“One part of me wanted to be Philip Glass, while the other part wanted to be Frank Sinatra or Elvis. I tried to be everything, so it’s been a wide-ranging career stylistically, even though most people will know me for Jealous Guy rather than other stuff that is maybe more undercover but which is more musically exciting to me. It’s always great to write a hit, but it’s always great to write something you love, like Mother of Pearl, which we hardly ever do because it’s so complex.”

This goes some way to illustrating the great contradictions in Ferry’s work. As a serious auteur, he and Roxy Music pretty much invented art-rock with a knowingly flamboyant, near alien visual and aural edge.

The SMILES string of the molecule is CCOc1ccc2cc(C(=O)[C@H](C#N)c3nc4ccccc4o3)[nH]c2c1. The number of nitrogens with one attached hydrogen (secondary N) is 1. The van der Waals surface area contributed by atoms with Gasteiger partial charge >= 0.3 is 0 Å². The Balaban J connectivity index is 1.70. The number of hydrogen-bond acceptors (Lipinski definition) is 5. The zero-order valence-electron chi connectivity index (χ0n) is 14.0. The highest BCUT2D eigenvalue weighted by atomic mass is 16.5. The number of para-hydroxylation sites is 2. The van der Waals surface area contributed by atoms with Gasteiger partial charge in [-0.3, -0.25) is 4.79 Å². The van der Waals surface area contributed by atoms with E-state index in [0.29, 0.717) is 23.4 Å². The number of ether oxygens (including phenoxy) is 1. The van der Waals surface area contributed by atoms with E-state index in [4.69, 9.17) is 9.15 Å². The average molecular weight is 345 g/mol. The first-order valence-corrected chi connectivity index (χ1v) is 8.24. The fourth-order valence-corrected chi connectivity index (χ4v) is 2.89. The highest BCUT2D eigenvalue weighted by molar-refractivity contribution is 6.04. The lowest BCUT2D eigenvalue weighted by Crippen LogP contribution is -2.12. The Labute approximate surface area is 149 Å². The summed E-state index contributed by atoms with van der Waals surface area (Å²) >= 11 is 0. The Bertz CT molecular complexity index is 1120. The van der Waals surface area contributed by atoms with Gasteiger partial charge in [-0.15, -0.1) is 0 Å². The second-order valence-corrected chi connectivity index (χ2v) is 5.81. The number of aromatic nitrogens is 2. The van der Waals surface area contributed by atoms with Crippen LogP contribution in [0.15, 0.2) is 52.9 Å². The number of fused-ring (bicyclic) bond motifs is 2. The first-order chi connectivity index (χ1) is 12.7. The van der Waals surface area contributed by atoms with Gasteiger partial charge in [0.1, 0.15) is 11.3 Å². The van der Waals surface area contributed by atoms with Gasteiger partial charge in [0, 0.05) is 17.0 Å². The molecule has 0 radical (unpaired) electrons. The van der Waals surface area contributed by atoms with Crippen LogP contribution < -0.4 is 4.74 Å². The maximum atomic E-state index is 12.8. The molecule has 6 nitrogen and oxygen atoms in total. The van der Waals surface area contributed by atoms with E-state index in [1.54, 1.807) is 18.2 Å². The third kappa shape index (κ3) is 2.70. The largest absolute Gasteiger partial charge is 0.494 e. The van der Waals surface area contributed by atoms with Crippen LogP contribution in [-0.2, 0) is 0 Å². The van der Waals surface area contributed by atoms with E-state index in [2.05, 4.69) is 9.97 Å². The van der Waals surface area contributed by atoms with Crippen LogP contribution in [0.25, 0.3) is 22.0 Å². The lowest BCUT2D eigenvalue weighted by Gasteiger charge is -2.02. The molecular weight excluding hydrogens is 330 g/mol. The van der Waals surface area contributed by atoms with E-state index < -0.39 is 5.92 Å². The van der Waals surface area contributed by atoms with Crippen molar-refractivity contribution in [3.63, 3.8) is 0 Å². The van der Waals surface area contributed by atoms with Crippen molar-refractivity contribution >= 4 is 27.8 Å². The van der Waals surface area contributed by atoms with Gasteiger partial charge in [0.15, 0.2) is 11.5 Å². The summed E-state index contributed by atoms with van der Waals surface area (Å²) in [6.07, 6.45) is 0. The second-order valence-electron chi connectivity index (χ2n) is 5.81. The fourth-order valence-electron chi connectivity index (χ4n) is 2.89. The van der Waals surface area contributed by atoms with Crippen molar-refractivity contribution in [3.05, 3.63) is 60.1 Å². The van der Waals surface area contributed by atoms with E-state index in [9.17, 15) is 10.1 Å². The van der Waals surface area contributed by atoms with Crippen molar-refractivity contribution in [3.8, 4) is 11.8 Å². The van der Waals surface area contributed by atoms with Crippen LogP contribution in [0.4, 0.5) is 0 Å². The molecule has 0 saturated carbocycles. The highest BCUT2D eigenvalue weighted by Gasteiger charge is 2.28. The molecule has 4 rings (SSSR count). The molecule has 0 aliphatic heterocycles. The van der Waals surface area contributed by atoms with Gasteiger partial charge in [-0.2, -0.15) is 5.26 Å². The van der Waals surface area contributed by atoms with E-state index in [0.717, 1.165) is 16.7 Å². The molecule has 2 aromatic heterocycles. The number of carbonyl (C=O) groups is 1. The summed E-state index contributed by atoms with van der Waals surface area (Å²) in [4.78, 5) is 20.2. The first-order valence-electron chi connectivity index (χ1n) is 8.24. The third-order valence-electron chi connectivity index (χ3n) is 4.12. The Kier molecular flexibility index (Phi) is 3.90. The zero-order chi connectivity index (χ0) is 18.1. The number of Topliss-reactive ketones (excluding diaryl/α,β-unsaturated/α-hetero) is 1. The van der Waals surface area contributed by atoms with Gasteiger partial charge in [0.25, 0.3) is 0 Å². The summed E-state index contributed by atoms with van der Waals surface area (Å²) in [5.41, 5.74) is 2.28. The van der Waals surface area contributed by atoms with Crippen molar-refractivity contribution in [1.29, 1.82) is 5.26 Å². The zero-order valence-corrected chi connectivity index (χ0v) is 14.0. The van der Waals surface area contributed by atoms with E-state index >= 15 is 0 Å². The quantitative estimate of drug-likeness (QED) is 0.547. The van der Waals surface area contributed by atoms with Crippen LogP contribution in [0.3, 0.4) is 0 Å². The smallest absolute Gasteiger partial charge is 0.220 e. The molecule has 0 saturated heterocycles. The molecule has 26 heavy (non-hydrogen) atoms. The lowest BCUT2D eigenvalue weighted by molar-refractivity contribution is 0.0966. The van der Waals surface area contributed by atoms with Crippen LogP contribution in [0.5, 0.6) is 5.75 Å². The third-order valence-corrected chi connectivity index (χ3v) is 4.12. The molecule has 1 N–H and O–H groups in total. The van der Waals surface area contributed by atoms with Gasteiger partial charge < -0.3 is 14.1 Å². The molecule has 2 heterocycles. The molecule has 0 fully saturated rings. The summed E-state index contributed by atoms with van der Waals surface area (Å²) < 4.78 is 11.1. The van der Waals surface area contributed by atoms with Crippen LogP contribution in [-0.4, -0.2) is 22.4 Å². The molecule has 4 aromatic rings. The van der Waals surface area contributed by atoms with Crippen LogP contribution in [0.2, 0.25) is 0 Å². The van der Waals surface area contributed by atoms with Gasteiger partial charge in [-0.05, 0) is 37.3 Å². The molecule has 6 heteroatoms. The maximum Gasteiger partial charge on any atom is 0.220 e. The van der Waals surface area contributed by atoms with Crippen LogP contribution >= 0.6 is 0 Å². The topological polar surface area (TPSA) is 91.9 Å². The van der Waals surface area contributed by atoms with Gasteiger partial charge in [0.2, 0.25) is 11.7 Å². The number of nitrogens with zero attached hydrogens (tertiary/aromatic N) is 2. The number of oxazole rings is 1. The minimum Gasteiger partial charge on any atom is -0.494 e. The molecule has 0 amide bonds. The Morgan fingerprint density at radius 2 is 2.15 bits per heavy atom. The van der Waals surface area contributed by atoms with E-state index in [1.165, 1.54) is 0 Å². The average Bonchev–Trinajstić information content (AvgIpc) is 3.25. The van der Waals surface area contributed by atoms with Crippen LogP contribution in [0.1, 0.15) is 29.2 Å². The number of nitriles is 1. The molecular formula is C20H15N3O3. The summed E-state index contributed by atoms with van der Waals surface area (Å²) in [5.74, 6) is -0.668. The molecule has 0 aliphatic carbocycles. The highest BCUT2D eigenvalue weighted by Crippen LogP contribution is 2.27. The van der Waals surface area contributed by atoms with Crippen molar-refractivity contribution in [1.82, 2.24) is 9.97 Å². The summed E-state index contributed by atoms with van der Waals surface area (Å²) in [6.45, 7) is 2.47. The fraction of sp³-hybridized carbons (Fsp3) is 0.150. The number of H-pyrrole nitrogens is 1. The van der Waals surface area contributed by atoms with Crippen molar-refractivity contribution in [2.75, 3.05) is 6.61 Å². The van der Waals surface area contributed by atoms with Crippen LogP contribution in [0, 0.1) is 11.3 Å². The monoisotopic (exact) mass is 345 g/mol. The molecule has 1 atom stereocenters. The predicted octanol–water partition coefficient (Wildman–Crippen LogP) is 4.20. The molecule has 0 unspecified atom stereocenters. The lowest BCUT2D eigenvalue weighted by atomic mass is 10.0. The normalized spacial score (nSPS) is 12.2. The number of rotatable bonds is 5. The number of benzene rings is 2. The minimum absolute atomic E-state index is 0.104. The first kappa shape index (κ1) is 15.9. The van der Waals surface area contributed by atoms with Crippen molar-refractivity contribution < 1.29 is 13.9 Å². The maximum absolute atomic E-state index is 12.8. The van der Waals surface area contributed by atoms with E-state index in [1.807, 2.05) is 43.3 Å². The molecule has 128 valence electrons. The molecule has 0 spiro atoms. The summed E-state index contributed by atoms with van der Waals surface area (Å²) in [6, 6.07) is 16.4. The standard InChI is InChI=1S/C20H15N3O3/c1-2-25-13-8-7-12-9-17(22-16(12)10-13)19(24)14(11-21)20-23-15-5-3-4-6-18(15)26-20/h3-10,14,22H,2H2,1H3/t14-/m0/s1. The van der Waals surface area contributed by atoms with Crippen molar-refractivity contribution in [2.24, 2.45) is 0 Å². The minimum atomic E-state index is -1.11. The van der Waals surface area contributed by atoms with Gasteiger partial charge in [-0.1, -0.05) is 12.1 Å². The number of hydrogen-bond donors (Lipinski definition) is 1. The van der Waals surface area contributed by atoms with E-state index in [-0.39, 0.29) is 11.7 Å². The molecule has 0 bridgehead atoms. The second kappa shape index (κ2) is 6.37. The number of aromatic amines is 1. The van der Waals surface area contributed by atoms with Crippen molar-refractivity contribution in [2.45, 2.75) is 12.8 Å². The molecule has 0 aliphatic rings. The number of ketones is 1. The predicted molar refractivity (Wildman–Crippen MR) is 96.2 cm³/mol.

Yet at the same time Ferry the old-time lounge-bar entertainer was just dying to get out there.

“The way I look at it, and I’m not trying to sound grand here, is that artists like Picasso made very serious, very dark art, but could also do things light and free, like his ceramics and all those odd sculptures he did, which came from the more playful side of the man. I always thought that I should try to expand myself to see if I could do this or that, play with a string quartet or an orchestra. I’ve done all those things, and it’s made me a better person and made me feel more like I’ve accomplished something.

Even doing the covers albums, which were vilified by a lot of people to begin with, has turned out to be something that’s okay.”

Ferry has long been an interpretor of classic songs, from his 1973 solo debut, These Foolish Things, released while still fronting Roxy, up to 2007’s Bob Dylan compendium, Dylanesque, and beyond.